Preparation of Caffeine Salicylate
Note! This is your first preparative lab. Be sure to include the balanced equation of the reaction and show the mechanism of the reaction. Calculate the moles of reagents used, the theoretical yield of the product, and after the lab, the % yield of the product.
Last week you extracted caffeine from tea. This week you will use the purified caffeine you collected and prepare a derivative to confirm the identity of the organic compound you extracted
Caffeine melts and sublimes at 238 oC and for that reason is difficult to identify with a melting point determination. However, since caffeine is a base and can accept a proton, it can react with an acid to form a salt. If the acid used is salicylic acid, the salt formed, caffeine salicylate, has a sharp melting point and can thus be used to help characterize caffeine.
Based on the balanced equation, calculate the mass of salicylic acid required to react with the amount of caffeine you isolated last week. To do this reaction successfully, you probably should have at least 10 mg of caffeine. Add the caffeine and salicylic acid to a tared reaction tube. If you have a large quantity of caffeine, you may want to use a larger container for the reaction. (See your instructor). Add about 0.5 mL of dichloromethane for every 10 mg of caffeine (Caution: use a well ventilated area). Heat the mixture to boiling and gently boil for about 5 minutes.
The product can be isolated (crystallized) by a mixed solvent technique. The ionic salt will readily dissolve in the polar dichloromethane, but not in petroleum ether. The addition of petroleum ether (a poor solvent for the product) will induce crystallization. Add petroleum ether dropwise until the mixture just turns cloudy. If too much petroleum ether is added, clarify the solution by adding a very small quantity of dichloromethane. Insulate the tube in order to allow it to cool slowly to room temperature, and then cool it in ice. Removing the solvent with a Pasteur pipette while the reaction tube is in the ice bath isolates the needle-like crystals. Evaporate the last traces of solvent under vacuum, and determine the weight of the derivative and its melting point. Using a KBr pellet, obtain an IR of the derivative.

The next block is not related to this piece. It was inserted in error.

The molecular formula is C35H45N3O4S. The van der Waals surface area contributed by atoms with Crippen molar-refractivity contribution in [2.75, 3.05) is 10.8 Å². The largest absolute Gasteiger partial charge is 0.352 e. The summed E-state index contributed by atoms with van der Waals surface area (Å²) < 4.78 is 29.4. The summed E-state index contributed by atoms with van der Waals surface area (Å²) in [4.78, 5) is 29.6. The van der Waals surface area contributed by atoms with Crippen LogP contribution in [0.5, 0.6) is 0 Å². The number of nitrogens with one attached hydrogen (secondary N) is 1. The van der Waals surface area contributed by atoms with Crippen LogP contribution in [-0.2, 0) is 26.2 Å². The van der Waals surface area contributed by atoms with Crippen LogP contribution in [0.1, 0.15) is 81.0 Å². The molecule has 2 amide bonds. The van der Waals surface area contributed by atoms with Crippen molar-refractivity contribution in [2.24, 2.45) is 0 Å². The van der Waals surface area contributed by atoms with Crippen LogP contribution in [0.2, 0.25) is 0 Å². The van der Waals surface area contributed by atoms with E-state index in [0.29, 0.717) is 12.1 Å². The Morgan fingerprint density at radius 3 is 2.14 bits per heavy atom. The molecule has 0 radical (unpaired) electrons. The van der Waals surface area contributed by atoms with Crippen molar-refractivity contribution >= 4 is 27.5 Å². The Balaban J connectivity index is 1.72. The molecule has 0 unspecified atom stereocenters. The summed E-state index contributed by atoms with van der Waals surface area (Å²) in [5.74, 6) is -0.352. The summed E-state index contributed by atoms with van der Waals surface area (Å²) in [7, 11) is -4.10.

Compare your experimental melting point of your product to the literature melting point of caffeine salicylate. Calculate the % yield of your reaction. Compare the IR spectrum you obtained with an IR from the literature.
Can you think of any other ways to analyze your product?
Preparation of caffeine salicylate is demonstrated with close-up color photos.
Theory of FTIR
Tutorials of the preparation of thin films and KBr pellets